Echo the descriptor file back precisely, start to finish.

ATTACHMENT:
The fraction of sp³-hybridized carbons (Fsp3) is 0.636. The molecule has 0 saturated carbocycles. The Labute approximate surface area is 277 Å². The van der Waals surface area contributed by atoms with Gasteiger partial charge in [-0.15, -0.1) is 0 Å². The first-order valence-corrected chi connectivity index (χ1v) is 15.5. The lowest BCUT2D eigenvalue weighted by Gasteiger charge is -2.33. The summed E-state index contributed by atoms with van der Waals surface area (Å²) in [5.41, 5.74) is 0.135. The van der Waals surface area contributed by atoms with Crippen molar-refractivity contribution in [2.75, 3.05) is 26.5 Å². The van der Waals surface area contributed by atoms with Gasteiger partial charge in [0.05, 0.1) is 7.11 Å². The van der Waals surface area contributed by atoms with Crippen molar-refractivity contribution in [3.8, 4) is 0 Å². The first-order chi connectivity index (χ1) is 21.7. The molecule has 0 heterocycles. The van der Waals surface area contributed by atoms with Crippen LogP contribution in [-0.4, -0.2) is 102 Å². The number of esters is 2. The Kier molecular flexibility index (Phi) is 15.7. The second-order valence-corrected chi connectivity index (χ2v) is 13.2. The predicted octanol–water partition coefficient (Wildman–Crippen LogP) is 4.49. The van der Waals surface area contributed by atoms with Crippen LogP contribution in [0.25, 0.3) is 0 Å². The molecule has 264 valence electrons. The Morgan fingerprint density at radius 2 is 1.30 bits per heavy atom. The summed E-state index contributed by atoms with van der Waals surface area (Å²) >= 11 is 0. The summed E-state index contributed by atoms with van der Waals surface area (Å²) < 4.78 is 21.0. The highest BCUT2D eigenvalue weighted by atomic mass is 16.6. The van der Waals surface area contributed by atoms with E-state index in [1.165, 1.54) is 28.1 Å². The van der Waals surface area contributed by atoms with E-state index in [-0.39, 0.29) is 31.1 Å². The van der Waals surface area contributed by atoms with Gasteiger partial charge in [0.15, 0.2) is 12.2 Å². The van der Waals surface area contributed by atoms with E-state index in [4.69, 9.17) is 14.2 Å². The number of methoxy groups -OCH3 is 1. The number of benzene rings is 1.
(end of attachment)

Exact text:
The fraction of sp³-hybridized carbons (Fsp3) is 0.636. The molecule has 0 saturated carbocycles. The Labute approximate surface area is 277 Å². The van der Waals surface area contributed by atoms with Gasteiger partial charge in [-0.15, -0.1) is 0 Å². The first-order valence-corrected chi connectivity index (χ1v) is 15.5. The lowest BCUT2D eigenvalue weighted by Gasteiger charge is -2.33. The summed E-state index contributed by atoms with van der Waals surface area (Å²) in [5.41, 5.74) is 0.135. The van der Waals surface area contributed by atoms with Crippen molar-refractivity contribution in [2.75, 3.05) is 26.5 Å². The van der Waals surface area contributed by atoms with Gasteiger partial charge in [0.05, 0.1) is 7.11 Å². The van der Waals surface area contributed by atoms with Crippen molar-refractivity contribution in [3.8, 4) is 0 Å². The first-order chi connectivity index (χ1) is 21.7. The molecule has 0 heterocycles. The van der Waals surface area contributed by atoms with Crippen LogP contribution in [-0.4, -0.2) is 102 Å². The number of esters is 2. The Kier molecular flexibility index (Phi) is 15.7. The second-order valence-corrected chi connectivity index (χ2v) is 13.2. The predicted octanol–water partition coefficient (Wildman–Crippen LogP) is 4.49. The van der Waals surface area contributed by atoms with Crippen LogP contribution in [0.25, 0.3) is 0 Å². The molecule has 264 valence electrons. The Morgan fingerprint density at radius 2 is 1.30 bits per heavy atom. The summed E-state index contributed by atoms with van der Waals surface area (Å²) >= 11 is 0. The summed E-state index contributed by atoms with van der Waals surface area (Å²) < 4.78 is 21.0. The highest BCUT2D eigenvalue weighted by atomic mass is 16.6. The van der Waals surface area contributed by atoms with E-state index in [1.165, 1.54) is 28.1 Å². The van der Waals surface area contributed by atoms with E-state index in [-0.39, 0.29) is 31.1 Å². The van der Waals surface area contributed by atoms with Gasteiger partial charge in [0.15, 0.2) is 12.2 Å². The van der Waals surface area contributed by atoms with E-state index in [4.69, 9.17) is 14.2 Å². The number of methoxy groups -OCH3 is 1. The number of benzene rings is 1.